Black History Month

Teacher Spotlight Zelatrice Fowler

ACEE values the culture, traditions, and history of our supporters. Join us in celebrating Black History Month!

Q: How did your family and culture influence who you are today? 

My ancestors and my family have had a huge impact on who I am today, specifically my parents. Growing up in the military, Air Force, I actually lived a very protected and a pretty comfortable life. That’s definitely not to say that there weren’t any challenges. My parents provided me and my twin sister with so many opportunities and always taught us to strive for the best. We were always taught that we had to work three times harder than our counterparts if we were going to “make it,” and my parents led the way by working hard and making great accomplishments. My family and culture is very religious and has influenced me to live by the faith of God. 

Q: Why is ACEE important to you?

With my experience, many students do not receive exposure to financial literacy although it will have, and currently has, a significant impact on their lives. Although many teachers believe that financial literacy should be part of the curriculum starting with the early grade levels, they do not have the training, time, or understanding as to how to implement finance coursework within their classroom. ACEE is important to me because it provides a significant amount of resources that teachers can use regardless of their level of understanding or knowledge of teaching financial literacy. The finance competitions that ACEE provides are also important to me because they really get the students engaged in learning a topic that is often so foreign to them.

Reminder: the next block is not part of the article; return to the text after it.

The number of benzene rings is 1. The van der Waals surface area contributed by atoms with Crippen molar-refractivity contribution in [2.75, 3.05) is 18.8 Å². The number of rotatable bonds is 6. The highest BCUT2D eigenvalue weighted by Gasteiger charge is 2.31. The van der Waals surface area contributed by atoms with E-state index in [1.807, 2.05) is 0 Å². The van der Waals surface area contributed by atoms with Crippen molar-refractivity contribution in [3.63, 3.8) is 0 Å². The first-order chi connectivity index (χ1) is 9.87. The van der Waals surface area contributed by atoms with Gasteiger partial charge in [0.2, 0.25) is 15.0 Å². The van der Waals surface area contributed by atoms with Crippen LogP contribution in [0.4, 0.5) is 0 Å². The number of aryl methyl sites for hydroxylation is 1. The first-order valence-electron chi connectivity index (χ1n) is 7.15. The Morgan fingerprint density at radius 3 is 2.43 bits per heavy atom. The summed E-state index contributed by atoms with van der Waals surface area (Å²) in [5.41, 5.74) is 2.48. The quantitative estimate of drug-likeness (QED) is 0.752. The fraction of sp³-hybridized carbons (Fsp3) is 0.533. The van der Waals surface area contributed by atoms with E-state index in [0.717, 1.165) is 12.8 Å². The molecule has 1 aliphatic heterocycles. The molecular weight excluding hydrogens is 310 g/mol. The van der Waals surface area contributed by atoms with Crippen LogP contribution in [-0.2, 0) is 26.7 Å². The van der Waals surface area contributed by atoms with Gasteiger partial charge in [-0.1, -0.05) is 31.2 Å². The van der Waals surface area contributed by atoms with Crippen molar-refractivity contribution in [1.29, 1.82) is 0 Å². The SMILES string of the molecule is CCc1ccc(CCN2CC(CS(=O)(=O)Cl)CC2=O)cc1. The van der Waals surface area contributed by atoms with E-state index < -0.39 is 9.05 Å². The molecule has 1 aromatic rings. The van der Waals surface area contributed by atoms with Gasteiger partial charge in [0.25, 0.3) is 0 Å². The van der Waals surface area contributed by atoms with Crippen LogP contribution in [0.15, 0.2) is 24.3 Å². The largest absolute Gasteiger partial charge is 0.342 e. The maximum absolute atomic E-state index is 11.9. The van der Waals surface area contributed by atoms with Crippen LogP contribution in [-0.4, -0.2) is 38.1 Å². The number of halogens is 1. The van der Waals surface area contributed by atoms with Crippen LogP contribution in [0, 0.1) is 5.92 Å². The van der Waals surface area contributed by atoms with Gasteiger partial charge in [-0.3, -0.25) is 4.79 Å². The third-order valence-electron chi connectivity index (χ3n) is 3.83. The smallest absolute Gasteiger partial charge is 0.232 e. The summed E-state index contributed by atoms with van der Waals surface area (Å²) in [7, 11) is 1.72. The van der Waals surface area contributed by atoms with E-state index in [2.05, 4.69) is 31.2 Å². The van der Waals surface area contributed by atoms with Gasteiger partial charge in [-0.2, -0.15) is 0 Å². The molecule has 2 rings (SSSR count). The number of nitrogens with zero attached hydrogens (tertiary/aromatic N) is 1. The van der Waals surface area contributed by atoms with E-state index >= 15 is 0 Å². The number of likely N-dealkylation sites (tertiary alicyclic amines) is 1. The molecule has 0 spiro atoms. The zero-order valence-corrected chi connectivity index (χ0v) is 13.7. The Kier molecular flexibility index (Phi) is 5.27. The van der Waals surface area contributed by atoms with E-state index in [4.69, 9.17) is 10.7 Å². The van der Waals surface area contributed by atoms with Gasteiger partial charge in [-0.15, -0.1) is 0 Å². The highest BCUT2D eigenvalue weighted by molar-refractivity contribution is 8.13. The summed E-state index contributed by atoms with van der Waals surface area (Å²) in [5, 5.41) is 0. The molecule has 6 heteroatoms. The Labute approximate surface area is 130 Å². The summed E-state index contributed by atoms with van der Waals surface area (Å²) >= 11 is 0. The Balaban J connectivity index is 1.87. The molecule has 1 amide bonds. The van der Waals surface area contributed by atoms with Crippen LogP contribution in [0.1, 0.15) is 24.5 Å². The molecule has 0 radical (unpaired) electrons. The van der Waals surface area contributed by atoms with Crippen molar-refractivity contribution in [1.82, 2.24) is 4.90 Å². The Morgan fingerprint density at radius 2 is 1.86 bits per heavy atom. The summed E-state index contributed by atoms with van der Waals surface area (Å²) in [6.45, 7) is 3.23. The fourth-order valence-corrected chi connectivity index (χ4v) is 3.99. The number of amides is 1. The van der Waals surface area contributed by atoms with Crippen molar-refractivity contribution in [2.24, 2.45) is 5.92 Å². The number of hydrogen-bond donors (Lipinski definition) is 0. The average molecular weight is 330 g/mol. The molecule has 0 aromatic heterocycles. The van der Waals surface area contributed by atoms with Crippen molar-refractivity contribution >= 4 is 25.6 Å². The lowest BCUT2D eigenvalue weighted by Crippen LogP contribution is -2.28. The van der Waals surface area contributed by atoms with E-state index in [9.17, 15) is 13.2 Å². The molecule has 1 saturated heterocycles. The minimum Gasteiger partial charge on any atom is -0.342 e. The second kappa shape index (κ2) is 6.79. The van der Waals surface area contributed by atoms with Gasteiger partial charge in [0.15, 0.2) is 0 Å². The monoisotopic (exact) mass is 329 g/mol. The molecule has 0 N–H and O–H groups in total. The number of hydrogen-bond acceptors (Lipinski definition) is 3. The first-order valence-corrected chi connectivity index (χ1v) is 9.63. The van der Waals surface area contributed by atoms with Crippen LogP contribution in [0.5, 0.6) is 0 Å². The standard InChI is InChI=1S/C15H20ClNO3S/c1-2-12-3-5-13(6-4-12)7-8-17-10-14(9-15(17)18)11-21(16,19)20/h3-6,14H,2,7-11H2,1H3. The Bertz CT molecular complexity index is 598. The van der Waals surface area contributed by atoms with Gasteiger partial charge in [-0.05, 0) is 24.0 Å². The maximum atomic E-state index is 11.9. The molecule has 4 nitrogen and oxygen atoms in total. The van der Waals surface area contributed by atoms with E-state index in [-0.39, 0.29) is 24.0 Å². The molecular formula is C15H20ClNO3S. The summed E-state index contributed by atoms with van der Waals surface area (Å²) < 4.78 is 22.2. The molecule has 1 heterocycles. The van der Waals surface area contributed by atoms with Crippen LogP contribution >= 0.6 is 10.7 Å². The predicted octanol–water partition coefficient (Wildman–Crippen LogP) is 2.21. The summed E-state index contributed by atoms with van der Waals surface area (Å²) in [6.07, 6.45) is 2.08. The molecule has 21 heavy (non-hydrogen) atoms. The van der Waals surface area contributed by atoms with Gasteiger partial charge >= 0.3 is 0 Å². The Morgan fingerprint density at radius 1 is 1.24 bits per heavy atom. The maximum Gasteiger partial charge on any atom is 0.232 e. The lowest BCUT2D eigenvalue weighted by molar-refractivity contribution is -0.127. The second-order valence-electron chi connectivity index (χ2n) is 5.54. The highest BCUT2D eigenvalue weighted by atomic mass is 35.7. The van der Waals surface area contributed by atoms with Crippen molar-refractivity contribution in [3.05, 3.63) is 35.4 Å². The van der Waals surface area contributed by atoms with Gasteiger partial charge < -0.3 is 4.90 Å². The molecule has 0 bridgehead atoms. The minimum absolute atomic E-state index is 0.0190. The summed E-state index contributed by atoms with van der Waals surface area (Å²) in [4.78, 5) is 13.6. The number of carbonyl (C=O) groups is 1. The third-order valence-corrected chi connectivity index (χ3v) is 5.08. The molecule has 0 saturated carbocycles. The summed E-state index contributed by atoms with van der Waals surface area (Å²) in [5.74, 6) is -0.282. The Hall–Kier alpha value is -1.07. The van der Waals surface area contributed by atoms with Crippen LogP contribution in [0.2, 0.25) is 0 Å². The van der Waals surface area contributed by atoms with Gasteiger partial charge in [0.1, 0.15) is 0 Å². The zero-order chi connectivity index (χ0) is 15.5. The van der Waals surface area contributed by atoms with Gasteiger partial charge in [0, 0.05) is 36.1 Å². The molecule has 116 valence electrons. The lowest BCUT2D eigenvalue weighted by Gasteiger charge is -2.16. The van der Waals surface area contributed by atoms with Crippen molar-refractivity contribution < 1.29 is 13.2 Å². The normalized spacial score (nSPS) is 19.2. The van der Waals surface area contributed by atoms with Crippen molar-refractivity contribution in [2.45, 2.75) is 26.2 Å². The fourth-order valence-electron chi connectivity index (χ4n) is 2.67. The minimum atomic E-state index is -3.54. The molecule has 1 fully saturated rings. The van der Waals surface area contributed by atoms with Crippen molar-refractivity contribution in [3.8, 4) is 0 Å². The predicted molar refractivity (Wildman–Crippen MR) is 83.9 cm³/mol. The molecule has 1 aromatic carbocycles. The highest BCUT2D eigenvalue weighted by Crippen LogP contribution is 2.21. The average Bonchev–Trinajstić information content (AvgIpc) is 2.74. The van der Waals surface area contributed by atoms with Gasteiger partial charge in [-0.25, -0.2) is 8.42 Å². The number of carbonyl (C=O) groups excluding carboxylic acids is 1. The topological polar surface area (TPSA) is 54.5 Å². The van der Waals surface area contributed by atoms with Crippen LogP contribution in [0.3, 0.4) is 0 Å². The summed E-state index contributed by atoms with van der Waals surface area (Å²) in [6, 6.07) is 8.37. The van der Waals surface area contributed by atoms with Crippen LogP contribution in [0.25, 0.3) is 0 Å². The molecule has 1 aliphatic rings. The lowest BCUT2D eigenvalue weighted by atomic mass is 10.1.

Q: Why do you care about financial and economic education?

I care about financial and economic education because I believe that it can have a positive impact and outcome on lives, especially for those who are most underserved and are continuously faced with life disparities. Providing all students with financial and economic education can make a huge difference for generational wealth. When there are discussions of DEI (diversity, equity, and inclusion) in education, finance and economics should be at the heart of them. If we are truly going to combat poverty and past financial injustices, all students at all grade levels should have access to financial and economic education.